You can tell a person's age by his teeth.
No, not by whether they're missing or yellowed (or, if they're really old, wooden!). They key is what the teeth are sinking into. "Generation Z" - the folks born after 1995 - have already established different eating patterns from the rest of us.
At least, so said an article I was reading in Nation's Restaurant News. (Yes, I love reading trade magazines!) Fascinated, I called up the editor to ask, first of all, what new food trends are coming down the pike? And second of all, ye gads - does the generation born after 1995 really have a name already?
The answer to the second question is apparently yes. And the answer to the first, according to editor Sarah E. Lockyer, is that Gen Z is even more Millennial than the Millennials.
"We always believed that Millennials were the first digital natives," she says. "But they really weren't. They weren't born with a phone in their hand. They got them at 10 or 12."
That makes them practically pterodactyls compared to the Zs. The newest kids on the block want to eat what they see on social media, and they want to put on social media whatever they eat.
That isn't news. Food porn is possibly more popular than good, old-fashioned porn porn. What is news is how the restaurants are responding. Take, for instance, Taco Bell.
"Taco Bell used to be food that you ate at 2 am," says Lockyer. "You really didn't think about it. And while that still happens today, now you can go on the Taco Bell app and you can add guacamole and take off sour cream and add extra cheese. It's very mobile friendly. You order on your phone, you pay on your phone, you go pick it up."
Restaurants that are completely interactive are the ones that are going to win, she says.
So are the ones that allow you to, in the words of an ancient Burger King jingle, "Have it your way." Even McDonald's is jumping on that trend. My husband went to the tricked-out Mickey D's near Bloomingdale's and ordered from a kiosk rather than a human at the counter. He was served a giant, juicy burger slathered in chipotle mayo that made the Big Mac look like the meat equivalent of a flip phone.
Maybe even a landline.
Burgers themselves are still cool, but Gen Z is not eating as many of them as their elders. The Zs prefer chicken, pizza, and food that is ostensibly "clean" - a word that is both holy and amorphous. Ask me, it roughly translates to "$1 extra."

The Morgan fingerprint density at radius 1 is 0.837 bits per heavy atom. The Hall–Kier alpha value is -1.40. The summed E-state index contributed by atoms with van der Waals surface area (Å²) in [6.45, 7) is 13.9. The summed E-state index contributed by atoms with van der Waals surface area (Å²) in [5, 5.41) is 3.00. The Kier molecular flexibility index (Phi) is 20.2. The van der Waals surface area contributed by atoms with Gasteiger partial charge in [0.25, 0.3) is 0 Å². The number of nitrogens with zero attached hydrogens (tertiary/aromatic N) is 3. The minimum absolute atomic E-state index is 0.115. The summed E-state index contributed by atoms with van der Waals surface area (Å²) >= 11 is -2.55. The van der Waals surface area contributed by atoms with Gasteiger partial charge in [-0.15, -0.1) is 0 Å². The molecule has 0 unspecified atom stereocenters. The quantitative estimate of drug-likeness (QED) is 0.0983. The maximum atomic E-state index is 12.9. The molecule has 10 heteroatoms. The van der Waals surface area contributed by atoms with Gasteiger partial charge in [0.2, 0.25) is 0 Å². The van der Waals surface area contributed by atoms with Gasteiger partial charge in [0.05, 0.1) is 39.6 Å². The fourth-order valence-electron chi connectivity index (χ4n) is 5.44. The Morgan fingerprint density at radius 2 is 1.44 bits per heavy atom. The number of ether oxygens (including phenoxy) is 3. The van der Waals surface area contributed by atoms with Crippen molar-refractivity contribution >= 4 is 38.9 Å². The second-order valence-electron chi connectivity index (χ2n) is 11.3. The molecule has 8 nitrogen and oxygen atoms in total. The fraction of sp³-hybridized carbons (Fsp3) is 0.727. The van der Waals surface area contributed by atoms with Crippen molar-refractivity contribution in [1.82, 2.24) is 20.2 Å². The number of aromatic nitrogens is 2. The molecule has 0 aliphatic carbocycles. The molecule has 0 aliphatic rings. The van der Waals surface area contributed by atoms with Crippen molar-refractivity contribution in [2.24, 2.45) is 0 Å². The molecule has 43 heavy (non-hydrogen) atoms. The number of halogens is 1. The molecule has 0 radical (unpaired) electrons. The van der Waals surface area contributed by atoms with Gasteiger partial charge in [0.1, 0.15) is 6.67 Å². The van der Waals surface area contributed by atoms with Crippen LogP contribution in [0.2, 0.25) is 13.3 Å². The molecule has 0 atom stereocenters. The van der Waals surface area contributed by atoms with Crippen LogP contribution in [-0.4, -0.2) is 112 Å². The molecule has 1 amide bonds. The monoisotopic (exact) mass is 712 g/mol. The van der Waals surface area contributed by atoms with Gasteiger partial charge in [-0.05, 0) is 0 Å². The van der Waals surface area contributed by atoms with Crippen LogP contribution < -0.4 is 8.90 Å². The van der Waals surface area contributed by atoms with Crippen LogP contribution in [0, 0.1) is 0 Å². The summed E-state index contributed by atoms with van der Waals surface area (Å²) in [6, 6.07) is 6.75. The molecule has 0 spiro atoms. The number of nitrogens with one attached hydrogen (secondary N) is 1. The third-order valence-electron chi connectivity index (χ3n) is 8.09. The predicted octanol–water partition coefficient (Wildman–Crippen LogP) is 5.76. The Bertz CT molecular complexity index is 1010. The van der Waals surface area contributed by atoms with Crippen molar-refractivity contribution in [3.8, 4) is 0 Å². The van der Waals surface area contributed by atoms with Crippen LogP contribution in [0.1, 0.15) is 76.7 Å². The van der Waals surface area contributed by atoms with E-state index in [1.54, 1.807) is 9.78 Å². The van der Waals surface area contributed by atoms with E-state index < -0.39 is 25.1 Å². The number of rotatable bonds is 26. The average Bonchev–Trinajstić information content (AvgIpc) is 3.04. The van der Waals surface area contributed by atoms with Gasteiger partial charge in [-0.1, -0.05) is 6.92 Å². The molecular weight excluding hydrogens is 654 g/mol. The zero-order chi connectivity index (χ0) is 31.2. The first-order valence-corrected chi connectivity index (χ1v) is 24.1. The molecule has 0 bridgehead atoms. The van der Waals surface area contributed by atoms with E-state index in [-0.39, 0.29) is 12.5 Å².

YPulse, a New York market research firm specializing in young people, calls this trend the "healthifying" of fast food. Young folks aren't rejecting milk shakes or cheeseburgers, they just want them organic, or locally sourced, or something more "pure" (i.e., labor intensive) like that.
So "clean food," light-colored, ostentatiously healthful restaurants are winning out, as are places that feel communal: You walk in and sit at a big table with people you don't know. Maybe you don't actually strike up a conversation, but at least you feel like you aren't alone. (Except if everyone else is having a great time and you're poking at your oatmeal.)
Communal tables are popular with older folks, too, particularly those folks willing to forgo a couple of car payments to afford a cup of soup at Le Pain Quotidien. But for young people, communal eating is not a new concept, it is just the way they expect to eat: in groups and sharing food.
And then comes the sharing of the experience of the sharing of the food. Everything is documented to the point where showing friends what you ate is almost like showing them your closet or (I'm dating myself again) your bookshelf.
So if you wonder who the Gen Z kids are and what are they bringing to the table (as it were), it is: organic ingredients, hyper-customized entrees, lots of sharing each other's food without getting (visibly) annoyed about it, and phones busy every step of the way, from finding the restaurant to videoing the very last drop of Sriracha dipping sauce.
This generation may still be too young to earn a living. But the way they're going, they better start soon.
Lenore Skenazy is a keynote speaker and author, and founder of the book and blog Free-Range Kids.